'l'HE PHILOSOPHER RULER ~
ledge and truth, splendid as they are. And just as it was right ! to think of light and sight as being like the sun, but wrong to so, ! think of them as being the sun itself, so here again it is right"
to think of knowledge and truth as being like the good, but ~.;, wrong to think of either of them as being the good, whose '~~.. position must be ranked still higher.' :~t;
, You are making it something of remarkable splendour if 'c
it is the source of knowledge and truth, and yet itself more ~!~,- splendid than they are. For I supposeyoll can't mean it to be ,c, pleasure?' he asked.
'A monstrous suggestion,' I replied. 'Let us pursue our
analogy further.' c
"'l
'Go on.' 1.1": -~:
'The sun, I think you will agree, not only makes the things [~ we see visible, but causes the processes of generation, growth and nourishment, without itself being such a process.'
'True.'
'The good therefore may be said to be the source not
only of the intelligibility of the objects of knowledge, but
also of their being and reality; yet it is not itself that reality,
but is beyond it, and superior to it in dignity and power.'
'It really must be miraculously transcendent,' remarked, Glaucon to the general amusement.
'Now, don't blame me,' I protested; , it was you who made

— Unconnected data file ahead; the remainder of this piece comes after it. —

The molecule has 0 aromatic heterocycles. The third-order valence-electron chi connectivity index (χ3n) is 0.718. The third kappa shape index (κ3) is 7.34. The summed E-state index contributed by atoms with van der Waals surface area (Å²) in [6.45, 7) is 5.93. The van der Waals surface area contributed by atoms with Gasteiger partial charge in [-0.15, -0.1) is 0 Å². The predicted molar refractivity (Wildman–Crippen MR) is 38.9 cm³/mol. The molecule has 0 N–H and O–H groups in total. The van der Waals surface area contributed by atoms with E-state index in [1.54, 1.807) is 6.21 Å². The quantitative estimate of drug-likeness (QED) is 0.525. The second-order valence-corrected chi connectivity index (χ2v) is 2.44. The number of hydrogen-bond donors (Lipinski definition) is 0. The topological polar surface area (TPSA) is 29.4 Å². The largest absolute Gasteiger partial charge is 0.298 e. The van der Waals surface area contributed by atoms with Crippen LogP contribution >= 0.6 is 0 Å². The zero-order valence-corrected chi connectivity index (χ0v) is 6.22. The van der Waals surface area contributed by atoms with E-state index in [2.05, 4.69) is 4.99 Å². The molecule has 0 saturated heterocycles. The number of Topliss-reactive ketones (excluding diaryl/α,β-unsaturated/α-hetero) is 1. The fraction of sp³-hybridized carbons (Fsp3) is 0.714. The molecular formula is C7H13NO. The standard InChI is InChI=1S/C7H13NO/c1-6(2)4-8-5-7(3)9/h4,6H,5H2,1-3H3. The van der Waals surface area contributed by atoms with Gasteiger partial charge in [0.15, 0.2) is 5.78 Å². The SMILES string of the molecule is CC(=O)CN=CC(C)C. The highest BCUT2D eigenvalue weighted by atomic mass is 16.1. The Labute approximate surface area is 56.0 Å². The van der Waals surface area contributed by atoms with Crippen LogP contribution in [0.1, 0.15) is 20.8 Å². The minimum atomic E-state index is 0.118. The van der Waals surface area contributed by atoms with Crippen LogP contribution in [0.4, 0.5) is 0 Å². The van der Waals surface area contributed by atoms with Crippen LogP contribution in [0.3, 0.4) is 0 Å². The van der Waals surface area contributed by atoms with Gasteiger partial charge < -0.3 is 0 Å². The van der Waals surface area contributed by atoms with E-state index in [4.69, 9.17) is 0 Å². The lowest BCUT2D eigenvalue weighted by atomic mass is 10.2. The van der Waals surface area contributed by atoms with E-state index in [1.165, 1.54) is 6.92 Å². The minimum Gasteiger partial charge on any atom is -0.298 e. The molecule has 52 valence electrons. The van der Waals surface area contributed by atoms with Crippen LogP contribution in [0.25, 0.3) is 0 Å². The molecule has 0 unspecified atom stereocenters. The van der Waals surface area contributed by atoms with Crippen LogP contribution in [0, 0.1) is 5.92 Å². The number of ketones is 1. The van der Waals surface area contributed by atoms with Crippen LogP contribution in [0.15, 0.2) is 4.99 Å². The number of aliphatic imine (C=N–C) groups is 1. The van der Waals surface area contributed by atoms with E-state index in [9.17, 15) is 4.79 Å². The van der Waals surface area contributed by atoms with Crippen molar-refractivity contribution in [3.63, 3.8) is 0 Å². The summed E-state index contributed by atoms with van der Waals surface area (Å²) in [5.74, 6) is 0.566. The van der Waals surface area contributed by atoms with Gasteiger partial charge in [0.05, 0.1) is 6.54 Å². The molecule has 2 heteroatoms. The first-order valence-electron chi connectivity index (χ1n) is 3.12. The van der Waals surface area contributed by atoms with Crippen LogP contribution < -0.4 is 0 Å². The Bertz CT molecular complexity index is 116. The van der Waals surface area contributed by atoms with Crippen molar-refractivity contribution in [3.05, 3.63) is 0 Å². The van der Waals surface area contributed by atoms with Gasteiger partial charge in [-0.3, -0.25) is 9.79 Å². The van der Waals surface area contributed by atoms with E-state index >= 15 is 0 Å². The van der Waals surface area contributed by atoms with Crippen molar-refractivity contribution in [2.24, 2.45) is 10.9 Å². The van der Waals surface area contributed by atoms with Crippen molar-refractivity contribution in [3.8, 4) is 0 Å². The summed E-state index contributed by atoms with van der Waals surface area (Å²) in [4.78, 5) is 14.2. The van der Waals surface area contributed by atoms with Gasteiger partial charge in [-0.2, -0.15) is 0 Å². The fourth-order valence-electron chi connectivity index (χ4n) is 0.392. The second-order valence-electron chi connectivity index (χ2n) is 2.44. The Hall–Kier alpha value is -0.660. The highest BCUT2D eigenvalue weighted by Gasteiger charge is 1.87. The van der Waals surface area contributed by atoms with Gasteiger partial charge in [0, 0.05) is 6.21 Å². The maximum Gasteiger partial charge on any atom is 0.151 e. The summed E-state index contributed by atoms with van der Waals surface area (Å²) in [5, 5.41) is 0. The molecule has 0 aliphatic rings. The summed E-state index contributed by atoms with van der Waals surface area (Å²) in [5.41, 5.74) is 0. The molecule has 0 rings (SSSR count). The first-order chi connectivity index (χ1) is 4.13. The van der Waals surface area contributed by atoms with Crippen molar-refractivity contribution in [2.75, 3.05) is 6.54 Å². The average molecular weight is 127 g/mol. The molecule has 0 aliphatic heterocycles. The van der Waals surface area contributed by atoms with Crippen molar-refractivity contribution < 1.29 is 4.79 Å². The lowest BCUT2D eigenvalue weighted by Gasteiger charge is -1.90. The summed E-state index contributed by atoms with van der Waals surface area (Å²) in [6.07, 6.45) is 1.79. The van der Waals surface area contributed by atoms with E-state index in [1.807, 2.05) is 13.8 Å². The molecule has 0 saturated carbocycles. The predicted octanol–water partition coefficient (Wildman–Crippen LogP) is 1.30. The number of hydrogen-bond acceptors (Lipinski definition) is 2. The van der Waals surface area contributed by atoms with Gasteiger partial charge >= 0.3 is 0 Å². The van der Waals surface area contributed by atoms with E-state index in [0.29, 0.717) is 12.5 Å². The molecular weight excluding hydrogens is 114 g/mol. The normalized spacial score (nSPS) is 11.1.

me say what I thought about it.'
, Yes, and please go on. At any rate finish off the analogy
with the sun, if you haven't finished it..
'I've not nearly finished it.'
'Then go on and don't leave anything out.'
'I'm afraid I must leave a lot out,' I said. 'But I'll do my
best to get in everything I can in present circumstances.'
'Yes, please do.'
§ 6. THE DIVIDED LINE
The analogy of the Divided Line is, Plato makes clear, a seqllSl to the JIm simile, its purpose being to illll.ftrate further the relation be- hveen the hvo orders of reality with which the SIm simile dealt. Btdit
3°9
.
PART SEVEN [BOOK SIX]
does so from a particular point of view, that of the states of mi~ (pathemata: II Id,p. }16) in which we apprehend these two orders or realms. The purpose of the Line, therefore, is not, primarilY, to give a classification of objects. Both of the two states of mind cor- related with the intelligible realm deal with the same kind of object (the forms), thollgh each deals with them in a different w/?y,. and though in the physical world there is a difference between physical things and their shadows, that difference is used primarilY to illustrate
degrees of' truth' or genllineness in what is apprehended - we know"
very little about a thing if our knowledge is confined to shadows or images of it or, for that matter, to its superficial appearance. The simile m/?y be set out in the form of the table below. "
Broadly speaking, the mental states comprised hy the follf'"
Intelligence
(noesis) or A